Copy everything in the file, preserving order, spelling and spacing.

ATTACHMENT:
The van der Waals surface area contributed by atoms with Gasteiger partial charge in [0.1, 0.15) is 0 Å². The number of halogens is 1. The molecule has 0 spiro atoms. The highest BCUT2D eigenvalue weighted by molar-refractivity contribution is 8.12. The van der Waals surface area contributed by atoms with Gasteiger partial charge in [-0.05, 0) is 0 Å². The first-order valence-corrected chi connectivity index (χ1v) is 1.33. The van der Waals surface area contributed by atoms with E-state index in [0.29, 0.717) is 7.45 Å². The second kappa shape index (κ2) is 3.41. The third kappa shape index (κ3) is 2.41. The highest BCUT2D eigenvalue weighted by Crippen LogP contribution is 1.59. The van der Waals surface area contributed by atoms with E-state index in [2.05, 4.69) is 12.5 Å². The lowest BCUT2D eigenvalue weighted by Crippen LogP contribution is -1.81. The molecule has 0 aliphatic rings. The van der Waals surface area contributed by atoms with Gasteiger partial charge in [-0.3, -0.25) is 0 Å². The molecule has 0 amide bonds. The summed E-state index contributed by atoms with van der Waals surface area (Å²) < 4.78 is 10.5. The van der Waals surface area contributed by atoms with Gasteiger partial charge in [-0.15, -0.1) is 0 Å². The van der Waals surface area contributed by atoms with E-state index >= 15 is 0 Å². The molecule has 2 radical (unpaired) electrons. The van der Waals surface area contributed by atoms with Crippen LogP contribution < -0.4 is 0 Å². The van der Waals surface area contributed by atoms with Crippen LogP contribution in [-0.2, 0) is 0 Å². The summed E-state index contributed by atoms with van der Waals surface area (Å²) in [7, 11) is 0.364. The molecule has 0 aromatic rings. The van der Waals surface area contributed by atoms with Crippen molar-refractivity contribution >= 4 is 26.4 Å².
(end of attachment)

The van der Waals surface area contributed by atoms with Gasteiger partial charge in [0.1, 0.15) is 0 Å². The number of halogens is 1. The molecule has 0 spiro atoms. The highest BCUT2D eigenvalue weighted by molar-refractivity contribution is 8.12. The van der Waals surface area contributed by atoms with Gasteiger partial charge in [-0.05, 0) is 0 Å². The first-order valence-corrected chi connectivity index (χ1v) is 1.33. The van der Waals surface area contributed by atoms with E-state index in [0.29, 0.717) is 7.45 Å². The second kappa shape index (κ2) is 3.41. The third kappa shape index (κ3) is 2.41. The highest BCUT2D eigenvalue weighted by Crippen LogP contribution is 1.59. The van der Waals surface area contributed by atoms with E-state index in [2.05, 4.69) is 12.5 Å². The lowest BCUT2D eigenvalue weighted by Crippen LogP contribution is -1.81. The molecule has 0 aliphatic rings. The van der Waals surface area contributed by atoms with Gasteiger partial charge in [-0.3, -0.25) is 0 Å². The molecule has 0 amide bonds. The summed E-state index contributed by atoms with van der Waals surface area (Å²) < 4.78 is 10.5. The van der Waals surface area contributed by atoms with Gasteiger partial charge in [-0.15, -0.1) is 0 Å². The van der Waals surface area contributed by atoms with E-state index >= 15 is 0 Å². The molecule has 2 radical (unpaired) electrons. The van der Waals surface area contributed by atoms with Crippen LogP contribution < -0.4 is 0 Å². The van der Waals surface area contributed by atoms with Crippen LogP contribution in [-0.2, 0) is 0 Å². The summed E-state index contributed by atoms with van der Waals surface area (Å²) in [7, 11) is 0.364. The molecule has 0 aromatic rings. The van der Waals surface area contributed by atoms with Crippen molar-refractivity contribution >= 4 is 26.4 Å².